Oil prices finished Tuesday's session higher after seesawing in choppy trade, as investors weighed the potential for disruptions to crude supply, especially in the Middle East.
Crude futures tumbled nearly 2 percent in the previous session on easing fears that Friday's U.S.-led air strike on Syria would escalate conflict between Western powers and Syrian government allies Russia and Iran.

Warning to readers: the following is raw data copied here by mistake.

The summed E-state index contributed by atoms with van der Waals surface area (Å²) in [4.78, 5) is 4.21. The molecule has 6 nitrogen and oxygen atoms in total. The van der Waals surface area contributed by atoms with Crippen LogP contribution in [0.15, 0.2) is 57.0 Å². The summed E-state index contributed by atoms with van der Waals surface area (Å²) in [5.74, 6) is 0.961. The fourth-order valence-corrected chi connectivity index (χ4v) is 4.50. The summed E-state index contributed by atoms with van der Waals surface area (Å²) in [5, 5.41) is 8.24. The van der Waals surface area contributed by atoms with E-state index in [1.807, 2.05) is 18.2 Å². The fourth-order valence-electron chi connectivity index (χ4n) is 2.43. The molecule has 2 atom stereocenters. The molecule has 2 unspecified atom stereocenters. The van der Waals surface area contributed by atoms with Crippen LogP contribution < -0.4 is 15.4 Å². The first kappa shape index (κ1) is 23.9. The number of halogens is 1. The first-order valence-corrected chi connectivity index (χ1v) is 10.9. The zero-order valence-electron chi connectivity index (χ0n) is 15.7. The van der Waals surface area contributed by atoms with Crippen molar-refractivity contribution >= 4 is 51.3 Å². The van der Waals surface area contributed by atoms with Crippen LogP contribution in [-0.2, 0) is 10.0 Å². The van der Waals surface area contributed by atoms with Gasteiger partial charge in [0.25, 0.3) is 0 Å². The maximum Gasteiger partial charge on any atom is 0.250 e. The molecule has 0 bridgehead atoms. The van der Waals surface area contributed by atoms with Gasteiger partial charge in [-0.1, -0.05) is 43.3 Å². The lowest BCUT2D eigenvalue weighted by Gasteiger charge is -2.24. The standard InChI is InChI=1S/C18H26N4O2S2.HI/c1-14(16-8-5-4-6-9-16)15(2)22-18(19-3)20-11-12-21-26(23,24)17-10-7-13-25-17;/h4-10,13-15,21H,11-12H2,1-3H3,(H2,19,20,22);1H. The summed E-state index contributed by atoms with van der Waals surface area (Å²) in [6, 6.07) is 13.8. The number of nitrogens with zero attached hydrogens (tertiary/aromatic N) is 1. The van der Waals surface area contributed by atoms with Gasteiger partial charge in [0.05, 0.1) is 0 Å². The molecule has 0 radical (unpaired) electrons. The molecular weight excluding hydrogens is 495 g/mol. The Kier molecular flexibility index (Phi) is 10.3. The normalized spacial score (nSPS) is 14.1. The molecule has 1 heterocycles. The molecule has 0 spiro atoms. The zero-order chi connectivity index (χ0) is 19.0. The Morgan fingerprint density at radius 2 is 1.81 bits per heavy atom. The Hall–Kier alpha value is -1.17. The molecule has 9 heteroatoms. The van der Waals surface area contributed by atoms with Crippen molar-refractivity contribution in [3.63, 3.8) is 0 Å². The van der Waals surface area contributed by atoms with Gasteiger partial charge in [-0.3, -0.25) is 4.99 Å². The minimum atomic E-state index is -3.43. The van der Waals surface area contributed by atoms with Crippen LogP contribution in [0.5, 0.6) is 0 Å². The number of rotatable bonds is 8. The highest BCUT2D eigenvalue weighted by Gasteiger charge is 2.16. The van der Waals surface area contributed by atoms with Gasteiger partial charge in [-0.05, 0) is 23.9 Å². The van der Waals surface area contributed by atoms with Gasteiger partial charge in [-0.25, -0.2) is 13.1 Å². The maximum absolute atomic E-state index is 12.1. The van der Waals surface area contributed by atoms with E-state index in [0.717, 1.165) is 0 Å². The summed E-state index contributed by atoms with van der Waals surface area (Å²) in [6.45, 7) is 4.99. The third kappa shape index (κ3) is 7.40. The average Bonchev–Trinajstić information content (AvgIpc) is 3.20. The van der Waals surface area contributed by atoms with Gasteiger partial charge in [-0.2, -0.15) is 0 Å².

"We're starting to see a little of the premium come off from geopolitics, and the focus is shifting to inventories," said Bill Baruch, president of Blue Line Futures in Chicago.
Brent has risen 1.4 percent so far this month. It hit a peak last week of $73.09, the highest since late 2014, amid mounting tensions in the Middle East, the possibility of renewed U.S. sanctions against Iran and falling output in Venezuela, where economic crisis has dragged down oil output to multi-year lows.